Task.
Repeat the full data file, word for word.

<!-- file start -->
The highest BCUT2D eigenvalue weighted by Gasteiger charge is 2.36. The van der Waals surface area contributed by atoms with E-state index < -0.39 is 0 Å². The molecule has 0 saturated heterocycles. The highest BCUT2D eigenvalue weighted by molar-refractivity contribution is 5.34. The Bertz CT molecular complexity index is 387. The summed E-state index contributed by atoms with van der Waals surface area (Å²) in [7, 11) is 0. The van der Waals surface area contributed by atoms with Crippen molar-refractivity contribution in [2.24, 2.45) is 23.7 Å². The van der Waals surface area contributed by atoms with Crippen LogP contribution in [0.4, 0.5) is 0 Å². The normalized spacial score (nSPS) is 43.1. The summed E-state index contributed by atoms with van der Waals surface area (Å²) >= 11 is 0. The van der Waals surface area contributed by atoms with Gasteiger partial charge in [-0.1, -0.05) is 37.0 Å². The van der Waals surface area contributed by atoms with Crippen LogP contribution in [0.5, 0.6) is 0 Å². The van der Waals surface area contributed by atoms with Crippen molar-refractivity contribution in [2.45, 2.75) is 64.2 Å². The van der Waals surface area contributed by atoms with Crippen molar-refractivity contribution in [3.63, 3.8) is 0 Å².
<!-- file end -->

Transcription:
The highest BCUT2D eigenvalue weighted by Gasteiger charge is 2.36. The van der Waals surface area contributed by atoms with E-state index < -0.39 is 0 Å². The molecule has 0 saturated heterocycles. The highest BCUT2D eigenvalue weighted by molar-refractivity contribution is 5.34. The Bertz CT molecular complexity index is 387. The summed E-state index contributed by atoms with van der Waals surface area (Å²) in [7, 11) is 0. The van der Waals surface area contributed by atoms with Crippen molar-refractivity contribution in [2.24, 2.45) is 23.7 Å². The van der Waals surface area contributed by atoms with Crippen LogP contribution in [0.4, 0.5) is 0 Å². The normalized spacial score (nSPS) is 43.1. The summed E-state index contributed by atoms with van der Waals surface area (Å²) >= 11 is 0. The van der Waals surface area contributed by atoms with Gasteiger partial charge in [-0.1, -0.05) is 37.0 Å². The van der Waals surface area contributed by atoms with Crippen LogP contribution in [0.5, 0.6) is 0 Å². The van der Waals surface area contributed by atoms with Crippen molar-refractivity contribution in [2.45, 2.75) is 64.2 Å². The van der Waals surface area contributed by atoms with Crippen molar-refractivity contribution in [3.63, 3.8) is 0 Å².